LPC800 Low Power Options

Posted by:  |  Friday, January 18, 2013

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I spent a bit of time looking at the low power features on the new ARM Cortex M0+ based LPC800, keeping in mind several years of (positive) experience with the M0-based LPC1100. Similar to the way that the LPC1347 impressed me as being everything I wish the LPC1343 had been, NXP seems to have learned from some of the low-power shortcomings on the LPC1100 on their latest low power 32-bit M0 chip.

One of the biggest shortcomings of the LPC1100 (and it's cousin the LPC1343) was that fact that if you wanted the lowest possible power consumption you were limited to using the +/-40% WDT oscillator for SW-based wakeup from sleep or deep-sleep modes, and SW-based wakeup wasn't possible at all from the lowest 'power down' mode.  Having SW-based wakeup is nice, but with tolerances like that you really have no control over the wakeup timing without using external HW so it's really a 'ballpark estimate' for timing.

The biggest low-power improvement in the LPC81x in my opinion is the inclusion of the new wakeup timer (WKT) that exists in the 'always on' power domain, and can perform a timer-based wakeup in any power mode, including the lowest 'deep power down' mode.  You have the flexibility to choose between the 1% IRC as a clock source (except in deep power down where the IRC is disabled), or a low power +/-40% dedicated oscillator available in any power mode.  It's still +/-40% in the lowest power mode, but given the longer wakeup times I tend to use the 'power down' mode most of the time (equivalent to deep sleep on the LPC1100), and I can choose between 1% for quicker wakeup and more accurate timing, or 40% but the lowest possible power when timing is less critical and I can accept longer wakeup times.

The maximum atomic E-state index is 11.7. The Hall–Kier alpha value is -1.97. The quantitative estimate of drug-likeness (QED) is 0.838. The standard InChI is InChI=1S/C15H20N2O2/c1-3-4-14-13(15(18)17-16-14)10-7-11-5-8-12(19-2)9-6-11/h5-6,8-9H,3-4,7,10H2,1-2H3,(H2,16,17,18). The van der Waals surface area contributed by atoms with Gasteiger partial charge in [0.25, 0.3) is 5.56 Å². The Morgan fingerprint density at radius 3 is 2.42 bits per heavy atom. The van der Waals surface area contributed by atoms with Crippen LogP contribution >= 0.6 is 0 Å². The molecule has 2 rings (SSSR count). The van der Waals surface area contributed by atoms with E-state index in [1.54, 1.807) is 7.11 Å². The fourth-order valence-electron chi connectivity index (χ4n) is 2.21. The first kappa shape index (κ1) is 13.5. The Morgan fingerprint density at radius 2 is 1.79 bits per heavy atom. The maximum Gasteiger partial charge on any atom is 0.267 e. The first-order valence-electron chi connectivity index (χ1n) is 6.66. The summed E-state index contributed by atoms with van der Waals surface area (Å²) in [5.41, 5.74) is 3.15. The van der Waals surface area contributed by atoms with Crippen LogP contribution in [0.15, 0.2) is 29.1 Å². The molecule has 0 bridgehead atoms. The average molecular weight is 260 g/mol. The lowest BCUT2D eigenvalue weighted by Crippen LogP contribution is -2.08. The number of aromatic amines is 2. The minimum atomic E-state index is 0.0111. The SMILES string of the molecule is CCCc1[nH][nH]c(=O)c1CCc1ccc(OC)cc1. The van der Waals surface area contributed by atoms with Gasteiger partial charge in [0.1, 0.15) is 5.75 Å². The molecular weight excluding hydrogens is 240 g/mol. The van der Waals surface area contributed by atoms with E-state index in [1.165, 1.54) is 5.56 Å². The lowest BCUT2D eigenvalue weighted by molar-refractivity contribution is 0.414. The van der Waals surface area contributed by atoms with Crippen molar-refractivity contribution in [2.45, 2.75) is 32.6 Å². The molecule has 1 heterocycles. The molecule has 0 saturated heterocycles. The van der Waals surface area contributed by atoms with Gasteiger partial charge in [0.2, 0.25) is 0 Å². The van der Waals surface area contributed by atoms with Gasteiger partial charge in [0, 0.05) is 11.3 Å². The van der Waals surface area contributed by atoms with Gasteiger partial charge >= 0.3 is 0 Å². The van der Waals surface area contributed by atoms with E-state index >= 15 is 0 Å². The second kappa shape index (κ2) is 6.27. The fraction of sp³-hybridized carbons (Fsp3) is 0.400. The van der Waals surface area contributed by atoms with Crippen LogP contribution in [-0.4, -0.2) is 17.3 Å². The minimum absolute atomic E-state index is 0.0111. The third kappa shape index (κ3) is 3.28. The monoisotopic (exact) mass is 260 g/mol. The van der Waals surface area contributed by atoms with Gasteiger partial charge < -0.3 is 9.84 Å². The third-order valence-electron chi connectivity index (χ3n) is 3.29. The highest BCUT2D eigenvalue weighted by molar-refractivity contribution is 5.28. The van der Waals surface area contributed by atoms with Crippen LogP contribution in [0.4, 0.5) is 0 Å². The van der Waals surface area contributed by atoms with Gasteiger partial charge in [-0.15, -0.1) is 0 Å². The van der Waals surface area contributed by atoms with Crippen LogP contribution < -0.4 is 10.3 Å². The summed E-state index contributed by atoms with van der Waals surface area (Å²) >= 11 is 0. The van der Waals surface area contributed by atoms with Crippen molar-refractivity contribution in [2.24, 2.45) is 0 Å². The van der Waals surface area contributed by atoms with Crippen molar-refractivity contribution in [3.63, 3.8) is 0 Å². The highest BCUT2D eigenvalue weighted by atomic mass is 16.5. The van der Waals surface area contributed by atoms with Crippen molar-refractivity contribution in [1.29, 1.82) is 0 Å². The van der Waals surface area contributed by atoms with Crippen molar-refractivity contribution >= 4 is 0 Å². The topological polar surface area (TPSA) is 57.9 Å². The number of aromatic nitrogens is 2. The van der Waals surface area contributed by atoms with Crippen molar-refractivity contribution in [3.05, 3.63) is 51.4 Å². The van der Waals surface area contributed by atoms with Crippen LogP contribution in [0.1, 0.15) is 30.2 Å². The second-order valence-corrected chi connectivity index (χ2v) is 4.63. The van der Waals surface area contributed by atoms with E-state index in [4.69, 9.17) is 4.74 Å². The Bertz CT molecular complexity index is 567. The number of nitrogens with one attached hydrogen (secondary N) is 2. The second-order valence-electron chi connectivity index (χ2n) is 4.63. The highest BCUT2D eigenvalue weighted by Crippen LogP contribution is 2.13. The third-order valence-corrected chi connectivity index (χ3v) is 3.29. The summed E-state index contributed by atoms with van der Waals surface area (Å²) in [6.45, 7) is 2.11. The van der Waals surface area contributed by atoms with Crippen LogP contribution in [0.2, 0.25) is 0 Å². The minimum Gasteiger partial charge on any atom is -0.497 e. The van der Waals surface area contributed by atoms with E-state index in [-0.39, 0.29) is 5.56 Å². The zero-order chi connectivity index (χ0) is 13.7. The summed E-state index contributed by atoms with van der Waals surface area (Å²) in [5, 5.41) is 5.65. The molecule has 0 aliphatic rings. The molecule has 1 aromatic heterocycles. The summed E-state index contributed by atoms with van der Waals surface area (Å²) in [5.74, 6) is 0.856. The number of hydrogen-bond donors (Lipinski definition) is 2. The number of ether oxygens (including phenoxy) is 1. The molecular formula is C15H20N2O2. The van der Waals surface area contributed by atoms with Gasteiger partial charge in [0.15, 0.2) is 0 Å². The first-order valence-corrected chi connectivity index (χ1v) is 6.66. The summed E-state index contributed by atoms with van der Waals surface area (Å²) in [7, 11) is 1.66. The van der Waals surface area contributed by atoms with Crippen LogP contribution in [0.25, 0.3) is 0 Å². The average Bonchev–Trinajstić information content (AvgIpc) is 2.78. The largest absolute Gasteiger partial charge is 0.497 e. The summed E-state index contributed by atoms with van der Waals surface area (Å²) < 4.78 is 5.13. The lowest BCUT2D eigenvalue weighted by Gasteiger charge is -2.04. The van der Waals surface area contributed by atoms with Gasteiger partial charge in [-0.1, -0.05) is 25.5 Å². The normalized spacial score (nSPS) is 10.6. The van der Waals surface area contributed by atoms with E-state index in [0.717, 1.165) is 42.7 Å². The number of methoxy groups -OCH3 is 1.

The key here is that NXP has put more options on your plate, and you get to decide which tradeoffs to make, and clearly low power is all about tradeoffs.

If you're curious about my thoughts and a quick survey of the key low power features on the LPC800, feel free to have a look at my blog post over at lpcnow.com: LPC800 Low Power Features.

I've started playing with the LPC812 a bit and working on a simple project structure for it, and it will take me some time to really build up an informed opinion on the chip in practice, but I can definitely see it filling a gap on the low end when I just need to do some basic I/O like reading some sensors and logging some data or some basic motor control logic, etc., and while it's not a replacement for the LPC1100 series, it does compliment it nicely in the right situation and extra options are always welcome.
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